But I have/want a tattoo or piercing, what do I do?

Evidently, the traditional views of tattoos are still woven deep within Nigeria, outside Nigeria and the corporate world in general. So, unless you choose a creative sector of work or start your own business or Enterprise which is no child’s play, having a tattoo may set you back. GRB’s (Graduate recruitment bureau) marketing director and co-founder, Dan Hawes, advises undergraduates “to really consider how their personal adornment choices might be perceived by potential employers when they come to start looking at graduate employment opportunities. I do think attitudes are changing, but rightly or wrongly, some peoples’ personal opinions are old fashioned”.

So why are they such a big deal?

Like I stated earlier Nigerians and the older generation are really conservative and traditional concerning body modifications due to culture and religious beliefs and the corporate world are less tolerant to it as it creates a bad impression and a negative image about their brand and organization.

Steve Agace, director of sales at GRB, says that first impressions are very important when it comes to interviews. But the glimpse of inked skin can divide opinion. He explained that “highly creative industries like the media sector are unlikely to bat an eyelid, whereas more conservative client facing sectors like IT consultancy, management consultancy and recruitment are more likely to find very visible tattoos challenging.” But it’s not just about the industry, it’s also about the location and content of the body art: “It’s generally bad practice to swear in interviews,” Agace explains, “so going in with a vulgar or offensive tattoo on display is not exactly recommended practice”.

I have a tattoo/piercing already, is hiding it for interviews ok?

You might consider your latest ink or piercing a masterpiece that should be in the Louvre but when going for interviews it’s all about business and not tattoos and piercings. So, the answer is yes covering it for interviews is ok as well as when you are finally employed. For the piercings, getting them removed is ideal especially if they are in parts of the body where they are visible. Imagine dressing smartly in a corporate attire as a dude or a lady and sporting a ring on your nose! Not cool! I tell you.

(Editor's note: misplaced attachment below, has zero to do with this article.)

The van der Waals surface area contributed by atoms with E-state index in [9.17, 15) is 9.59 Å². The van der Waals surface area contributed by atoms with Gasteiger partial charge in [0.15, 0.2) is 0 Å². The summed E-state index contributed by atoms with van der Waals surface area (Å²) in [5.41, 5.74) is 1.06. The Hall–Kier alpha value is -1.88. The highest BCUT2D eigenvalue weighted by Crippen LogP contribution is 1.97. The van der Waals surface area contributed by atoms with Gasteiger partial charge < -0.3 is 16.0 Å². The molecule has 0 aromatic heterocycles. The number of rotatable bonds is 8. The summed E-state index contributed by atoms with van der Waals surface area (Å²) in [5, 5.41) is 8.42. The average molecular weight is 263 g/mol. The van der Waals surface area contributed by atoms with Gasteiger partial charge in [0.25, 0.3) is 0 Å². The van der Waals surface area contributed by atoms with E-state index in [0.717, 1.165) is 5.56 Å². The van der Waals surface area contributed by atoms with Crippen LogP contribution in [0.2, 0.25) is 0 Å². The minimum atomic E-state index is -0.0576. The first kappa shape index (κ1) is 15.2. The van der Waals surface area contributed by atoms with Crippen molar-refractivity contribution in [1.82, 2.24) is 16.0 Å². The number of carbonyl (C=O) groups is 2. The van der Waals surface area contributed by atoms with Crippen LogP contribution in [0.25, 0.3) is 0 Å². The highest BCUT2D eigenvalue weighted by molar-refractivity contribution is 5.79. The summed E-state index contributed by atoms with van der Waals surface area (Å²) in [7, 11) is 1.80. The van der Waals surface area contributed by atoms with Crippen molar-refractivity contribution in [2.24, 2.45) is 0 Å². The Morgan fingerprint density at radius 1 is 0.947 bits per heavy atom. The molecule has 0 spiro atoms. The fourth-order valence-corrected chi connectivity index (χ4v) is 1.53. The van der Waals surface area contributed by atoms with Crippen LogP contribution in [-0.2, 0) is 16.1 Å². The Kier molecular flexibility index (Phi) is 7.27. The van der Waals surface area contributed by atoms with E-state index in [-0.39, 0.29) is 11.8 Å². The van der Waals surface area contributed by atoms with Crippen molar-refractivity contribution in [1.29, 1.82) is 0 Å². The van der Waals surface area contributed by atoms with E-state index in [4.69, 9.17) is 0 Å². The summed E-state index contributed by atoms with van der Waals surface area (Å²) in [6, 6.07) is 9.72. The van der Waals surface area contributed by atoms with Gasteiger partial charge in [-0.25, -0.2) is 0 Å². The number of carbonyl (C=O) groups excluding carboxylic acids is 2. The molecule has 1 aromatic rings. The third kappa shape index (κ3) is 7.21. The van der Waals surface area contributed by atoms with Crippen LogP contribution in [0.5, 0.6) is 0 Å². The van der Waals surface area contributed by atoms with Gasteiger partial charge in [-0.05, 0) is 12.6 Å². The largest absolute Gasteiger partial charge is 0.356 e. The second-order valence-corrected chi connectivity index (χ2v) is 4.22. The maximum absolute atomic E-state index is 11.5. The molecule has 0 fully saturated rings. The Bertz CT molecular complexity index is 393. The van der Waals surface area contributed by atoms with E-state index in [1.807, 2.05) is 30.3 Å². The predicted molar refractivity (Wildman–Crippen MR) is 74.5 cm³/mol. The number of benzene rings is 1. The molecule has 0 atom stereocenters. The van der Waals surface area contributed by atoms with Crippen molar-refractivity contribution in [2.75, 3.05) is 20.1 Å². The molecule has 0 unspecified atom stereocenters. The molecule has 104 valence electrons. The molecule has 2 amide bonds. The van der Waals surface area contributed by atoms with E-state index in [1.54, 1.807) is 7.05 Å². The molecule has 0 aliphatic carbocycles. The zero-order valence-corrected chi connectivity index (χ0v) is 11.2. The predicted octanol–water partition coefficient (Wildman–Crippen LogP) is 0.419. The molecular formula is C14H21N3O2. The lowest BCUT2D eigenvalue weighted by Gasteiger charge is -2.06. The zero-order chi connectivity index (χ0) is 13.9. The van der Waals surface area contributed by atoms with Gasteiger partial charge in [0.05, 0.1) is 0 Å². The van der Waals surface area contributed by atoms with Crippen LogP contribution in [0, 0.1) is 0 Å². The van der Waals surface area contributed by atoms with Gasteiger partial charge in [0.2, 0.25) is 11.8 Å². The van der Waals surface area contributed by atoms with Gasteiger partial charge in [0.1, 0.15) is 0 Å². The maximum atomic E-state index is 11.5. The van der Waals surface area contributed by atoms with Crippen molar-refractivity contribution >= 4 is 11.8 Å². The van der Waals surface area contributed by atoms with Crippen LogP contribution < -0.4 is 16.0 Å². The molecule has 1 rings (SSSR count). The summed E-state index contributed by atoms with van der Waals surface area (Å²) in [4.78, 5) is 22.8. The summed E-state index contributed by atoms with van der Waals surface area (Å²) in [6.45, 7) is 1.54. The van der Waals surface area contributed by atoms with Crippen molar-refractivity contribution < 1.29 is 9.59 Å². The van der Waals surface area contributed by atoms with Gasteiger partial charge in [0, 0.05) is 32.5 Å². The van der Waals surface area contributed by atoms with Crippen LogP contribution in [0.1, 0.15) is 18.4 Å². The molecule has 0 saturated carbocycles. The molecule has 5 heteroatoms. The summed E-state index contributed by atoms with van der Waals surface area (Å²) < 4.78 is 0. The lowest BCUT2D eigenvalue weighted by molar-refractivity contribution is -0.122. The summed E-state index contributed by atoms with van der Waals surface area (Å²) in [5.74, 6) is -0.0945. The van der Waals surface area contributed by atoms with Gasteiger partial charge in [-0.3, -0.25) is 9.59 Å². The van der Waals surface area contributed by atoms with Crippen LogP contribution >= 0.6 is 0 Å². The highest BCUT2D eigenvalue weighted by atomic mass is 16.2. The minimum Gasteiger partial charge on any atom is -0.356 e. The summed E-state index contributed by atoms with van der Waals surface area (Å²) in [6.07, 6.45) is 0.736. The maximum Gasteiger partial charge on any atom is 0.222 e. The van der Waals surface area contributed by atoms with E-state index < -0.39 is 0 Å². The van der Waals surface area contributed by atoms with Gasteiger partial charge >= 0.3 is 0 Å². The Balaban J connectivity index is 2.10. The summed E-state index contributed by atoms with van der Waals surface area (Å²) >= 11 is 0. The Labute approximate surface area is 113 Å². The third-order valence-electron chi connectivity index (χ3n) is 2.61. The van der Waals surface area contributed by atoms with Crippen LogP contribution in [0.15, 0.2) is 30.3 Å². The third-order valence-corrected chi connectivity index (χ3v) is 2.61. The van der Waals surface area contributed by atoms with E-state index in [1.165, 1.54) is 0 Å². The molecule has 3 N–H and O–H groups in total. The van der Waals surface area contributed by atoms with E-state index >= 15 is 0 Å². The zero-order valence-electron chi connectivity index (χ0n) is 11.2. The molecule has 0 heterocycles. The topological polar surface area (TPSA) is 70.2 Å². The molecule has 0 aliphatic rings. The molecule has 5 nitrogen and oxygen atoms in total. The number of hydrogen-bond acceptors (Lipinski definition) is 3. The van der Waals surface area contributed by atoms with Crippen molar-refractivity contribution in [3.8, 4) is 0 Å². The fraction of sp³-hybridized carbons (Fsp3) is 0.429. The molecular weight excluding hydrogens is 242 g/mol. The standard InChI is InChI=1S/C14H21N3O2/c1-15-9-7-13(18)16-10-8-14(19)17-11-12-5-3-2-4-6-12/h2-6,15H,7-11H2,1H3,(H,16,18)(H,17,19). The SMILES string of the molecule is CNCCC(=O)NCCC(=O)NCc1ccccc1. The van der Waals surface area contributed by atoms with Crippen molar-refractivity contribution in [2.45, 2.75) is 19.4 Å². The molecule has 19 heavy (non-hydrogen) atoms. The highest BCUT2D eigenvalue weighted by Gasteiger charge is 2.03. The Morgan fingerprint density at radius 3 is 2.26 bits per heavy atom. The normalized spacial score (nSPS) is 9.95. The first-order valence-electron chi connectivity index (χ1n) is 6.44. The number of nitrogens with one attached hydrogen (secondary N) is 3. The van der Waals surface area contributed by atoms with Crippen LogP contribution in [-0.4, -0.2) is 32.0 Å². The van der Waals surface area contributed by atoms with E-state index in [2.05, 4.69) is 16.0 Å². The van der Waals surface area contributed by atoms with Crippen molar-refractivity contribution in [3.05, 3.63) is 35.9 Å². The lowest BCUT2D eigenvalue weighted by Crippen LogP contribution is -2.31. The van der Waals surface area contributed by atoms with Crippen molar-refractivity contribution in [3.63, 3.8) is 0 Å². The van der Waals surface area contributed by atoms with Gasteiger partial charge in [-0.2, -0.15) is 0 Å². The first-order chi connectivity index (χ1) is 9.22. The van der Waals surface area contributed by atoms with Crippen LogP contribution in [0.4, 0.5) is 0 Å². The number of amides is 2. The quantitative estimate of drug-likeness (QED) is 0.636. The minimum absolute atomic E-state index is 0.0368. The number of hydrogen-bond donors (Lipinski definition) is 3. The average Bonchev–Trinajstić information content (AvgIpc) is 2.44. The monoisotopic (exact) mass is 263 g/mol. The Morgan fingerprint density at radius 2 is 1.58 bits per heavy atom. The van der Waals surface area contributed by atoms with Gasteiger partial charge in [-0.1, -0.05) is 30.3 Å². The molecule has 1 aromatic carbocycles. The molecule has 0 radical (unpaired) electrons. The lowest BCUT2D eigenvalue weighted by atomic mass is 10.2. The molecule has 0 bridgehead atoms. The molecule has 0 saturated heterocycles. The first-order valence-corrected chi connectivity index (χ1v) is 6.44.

Furthermore, your career is very important. If you want to stand better chances of being offered a job or progress in your line of work it might not be smart for you to post photos of your many hidden tattoos and piercings on your social media accounts. Employers are finicky.

Nowadays, companies go through the social media accounts of prospective employees before offering them a job. If your Instagram account looks like the art gallery of a tattoo artist, you might not have your dream job at all. The times and trends are changing and maybe someday we may get to a time were body modifications may be acceptable or tolerated until then make a wise decision about your future so you don’t get to spend huge sums going to remove tattoos and piercings. I assure you it’s pretty expensive or you end up living in regret. In all think before you pierce or ink.